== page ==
Franklin and Bash better keep a close eye on their valuables!
Beloved White Collar con-man Willie Garson has landed a guest-starring role on the TNT legal series, TVGuide.com has learned exclusively.
25 totally unnecessary spin-offs
Garson will play Dr. Alex Schwartzman, a plastic surgeon who...
Matt Bomer, Tim DeKay
[Warning: This story contains major spoilers from Thursday's White Collar season finale. Read at your own risk!]
Like pretty much every White Collar season finale before it, the USA crime caper's fifth season wrapped up most of the season's biggest plot points, but also left a...
Matt Bomer and Willie Garson
The clock is ticking for Mozzie (Willie Garson) on the Season 5 finale of White Collar, and we're not just talking about his race to find the Hope Diamond's twin before Rebecca (Bridget Regan) does.
In this exclusive sneak peek from Thursday's episode (9/8c, USA), Mozzie's life is left in
He's spent the last five seasons as Mozzie, sidekick supreme to slick conman Neal (Matt Bomer), but for Thursday's White Collar (9/8c, USA), Willie Garson stepped behind the camera for the first time to fulfill a lifelong dream.
Matt Bomer, Willie Garson
What better time to wig out than Halloween?!
On Thursday's new episode of White Collar (9/8c, USA), Mozzie (Willie Garson) must craft a new look for himself after he came face-to-face with Neal's new handler, Agent David Seigel (Warren Kole), last week at one of his...
Over 14 seasons and 300 episodes, CSI has concocted some wild plots and brought in memorable guest stars to keep the body-bagging business fresh and fun. We asked the cast — including Marg Helgenberger, who reprises her role as Catherine Willows for Wednesday's landmark 300th episode, which flashes back to a case the team failed to crack in 2000 — to reflect on the show's best installments, selected by longtime executive producer Carol Mendelsohn.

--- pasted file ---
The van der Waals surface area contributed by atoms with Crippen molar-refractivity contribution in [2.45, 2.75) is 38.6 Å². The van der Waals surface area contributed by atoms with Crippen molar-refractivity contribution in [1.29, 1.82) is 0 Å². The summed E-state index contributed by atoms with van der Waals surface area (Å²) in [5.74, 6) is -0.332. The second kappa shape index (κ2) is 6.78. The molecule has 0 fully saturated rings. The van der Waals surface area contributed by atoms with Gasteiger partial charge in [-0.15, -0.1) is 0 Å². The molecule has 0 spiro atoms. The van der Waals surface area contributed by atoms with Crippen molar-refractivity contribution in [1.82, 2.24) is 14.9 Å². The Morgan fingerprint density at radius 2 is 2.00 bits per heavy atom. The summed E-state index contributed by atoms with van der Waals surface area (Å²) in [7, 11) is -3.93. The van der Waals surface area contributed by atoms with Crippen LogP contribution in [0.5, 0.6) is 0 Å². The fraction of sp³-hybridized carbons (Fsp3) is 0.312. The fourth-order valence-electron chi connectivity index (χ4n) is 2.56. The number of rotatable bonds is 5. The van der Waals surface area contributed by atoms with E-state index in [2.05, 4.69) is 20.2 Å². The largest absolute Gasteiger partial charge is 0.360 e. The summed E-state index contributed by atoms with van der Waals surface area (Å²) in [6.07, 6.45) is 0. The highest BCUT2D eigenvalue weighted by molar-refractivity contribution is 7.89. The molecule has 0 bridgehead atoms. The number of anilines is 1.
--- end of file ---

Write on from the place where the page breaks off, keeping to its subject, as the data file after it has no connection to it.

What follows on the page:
Matt Bomer, Tim DeKay
New handler! New girl! It's safe to say Neal Caffrey (Matt Bomer) is getting a fresh start on the new season of White Collar.
Following Peter's arrest for murder and Sara's move to London in the Season 4 finale, the...
Michael Cudlitz, Gerald McRaney
Without question, the hour of TV I have been most anticipating — and dreading — this week is the season, and for all we know, series finale of TNT's remarkable, brutal, bleak yet gripping cop drama Southland (Wednesday, 10/9c). Anticipating because each week, this series somehow raises the dramatic stakes for its characters, in a grueling but rewarding tour of duty through the socio-ethnic sprawl of Los Angeles. Dreading because Southland has almost always lived on the verge of ratings extinction, from the time TNT rescued the show after NBC dumped it before its second season could even premiere, and I fear (as do many) that this fifth season could very likely be its last hurrah. (Several of its stars have signed up for new work during this pilot season, perhaps seeing the writing on the wall.)
The hunt for a stash of evidence that could finally clear Neal's long-MIA dad sends Season 4 of USA's criminally lovable caper series White Collar out on a dramatic high point Tuesday (10/9c), both figuratively and literally.
Lauren Graham, Jason Ritter
It's another ridiculously busy night of TV, with premieres and finales jousting for attention amid other distractions. It's just as well that CBS' top-rated lineup is taking a breather with repeats.
First, the farewells, going head to head. Once again, NBC sends away its reliably tear-jerking Parenthood (10/9c) earlier in the TV year than we'd like, but a limited run of 15 episodes beats the alternative. Shows like this don't tend to repeat well, and if a shorter run makes business sense — while freeing up the time period in the back half of the season for something else (in this case, a retooled Smash in two weeks) — then so be it. This fourth season has been Parenthood's strongest and most emotionally charged to date, especially in the storyline involving Kristina's breast cancer ordeal, providing Monica Potter and Peter Krause (as husband Adam) with their strongest dramatic material to date. Emmy voters, wake up and take note.